From 2 March 2015 there was a new law on driving after taking certain drugs (including some medicines) in England and Wales. This law states that it is an offence to drive with certain drugs above specified blood levels in the body, whether your driving is impaired or not. This will make it easier for the police to tackle drug drivers.
The new law sets limits at very low levels for eight drugs commonly associated with illegal drug use, such as cannabis and cocaine, to tackle illegal drug use and driving. The law also includes eight drugs commonly associated with medicinal use, that are sometimes abused, that have been set at higher limits based on the available evidence of the road safety risk and to reflect their use as medicines. These are:
- morphine used to treat pain – opiate/opioid based medication will metabolise (chemically change) into morphine and show in a blood result
- diazepam, clonazepam, flunitrazepam, lorazepam, oxazepam, temazepam used to treat anxiety or inability to sleep
- methadone used to treat drug addiction
Amphetamine used to treat attention deficit hyperactivity disorder (ADHD) and Parkinson’s disease is also planned to be included within the offence in the longer term.
The majority of patients that are fit to drive and are taking medicines as directed are unlikely to be above the specified limit and therefore would not be committing the new offence.
Even if you are above the specified limit but your driving is not impaired and you are taking your medicine in accordance with the advice of a healthcare professional and/or as printed in the accompanying leaflet you will also be within the law.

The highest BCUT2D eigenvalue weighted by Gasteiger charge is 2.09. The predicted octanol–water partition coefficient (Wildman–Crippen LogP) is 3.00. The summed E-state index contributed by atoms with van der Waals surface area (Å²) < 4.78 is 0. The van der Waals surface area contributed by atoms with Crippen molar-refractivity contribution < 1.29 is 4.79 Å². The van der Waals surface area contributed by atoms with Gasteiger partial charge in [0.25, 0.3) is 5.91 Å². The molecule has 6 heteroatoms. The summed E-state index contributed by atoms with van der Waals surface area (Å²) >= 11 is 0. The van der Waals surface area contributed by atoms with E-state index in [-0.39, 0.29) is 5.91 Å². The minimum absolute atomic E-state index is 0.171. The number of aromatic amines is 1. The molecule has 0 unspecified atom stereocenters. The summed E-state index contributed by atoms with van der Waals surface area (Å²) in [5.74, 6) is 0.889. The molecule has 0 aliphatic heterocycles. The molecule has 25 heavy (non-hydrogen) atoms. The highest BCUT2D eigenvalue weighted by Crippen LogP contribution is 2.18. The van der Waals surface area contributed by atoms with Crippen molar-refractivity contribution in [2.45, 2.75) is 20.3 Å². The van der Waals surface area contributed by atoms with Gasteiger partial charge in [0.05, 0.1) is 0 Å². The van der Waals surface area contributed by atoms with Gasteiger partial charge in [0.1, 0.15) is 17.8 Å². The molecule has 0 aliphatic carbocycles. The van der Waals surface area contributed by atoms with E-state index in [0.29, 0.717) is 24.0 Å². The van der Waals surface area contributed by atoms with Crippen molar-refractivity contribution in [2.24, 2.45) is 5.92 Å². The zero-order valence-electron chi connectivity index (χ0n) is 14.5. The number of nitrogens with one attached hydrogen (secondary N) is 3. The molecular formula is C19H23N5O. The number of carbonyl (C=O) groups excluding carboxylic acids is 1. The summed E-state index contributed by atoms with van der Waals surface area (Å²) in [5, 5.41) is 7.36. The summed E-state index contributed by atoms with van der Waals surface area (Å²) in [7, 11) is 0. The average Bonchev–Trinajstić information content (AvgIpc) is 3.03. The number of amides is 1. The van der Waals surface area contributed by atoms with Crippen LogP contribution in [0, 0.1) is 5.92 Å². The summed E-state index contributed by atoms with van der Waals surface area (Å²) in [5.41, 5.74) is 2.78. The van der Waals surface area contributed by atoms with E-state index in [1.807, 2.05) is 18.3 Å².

What will happen if I’m stopped by the police?
The police may use a roadside test to see if you have taken any of the drugs – currently devices can only detect cannabis and cocaine. If the test detects any relevant drugs, or they suspect you to be under the influence of drugs, the type and level of the drugs in your body can be confirmed by a blood test taken at the police station. There is a ‘medical defence’ that can be raised for the new offence if drivers are taking medication as directed and found to be over the limit and not impaired. Drivers taking relevant medicines may choose to have evidence with them when driving to indicate that they have been legitimately supplied and minimise inconvenience. The medical defence states that you are not guilty if:
- the medicine was prescribed, supplied, or sold to you to treat a medical or dental problem, and
- you took the medicine according to the instructions given by the prescriber, a pharmacist or a member of the pharmacy team or the information provided with the medicine.
It will remain an offence to drive while your ability is impaired by drugs and, if in doubt, you should not drive.
What should I do if I need to take any of the specified medicines?
- Keep taking your medicines as prescribed.
- Check the leaflet that comes with your medicines for information on how your medicines may affect your driving ability.
- Do not drive after taking your medicines until you know how they affect you.
- Do not drive if you feel drowsy, dizzy, unable to concentrate or make decisions, or if you have blurred or double vision.
- If you are taking your medicine in accordance with the advice of a healthcare professional and/or as printed in the accompanying leaflet and your driving is not impaired, then you are not breaking the law.
If you are unsure how the change will affect you, talk to your doctor or a member of the pharmacy team.
For more information go to www.gov.uk/drug-driving-law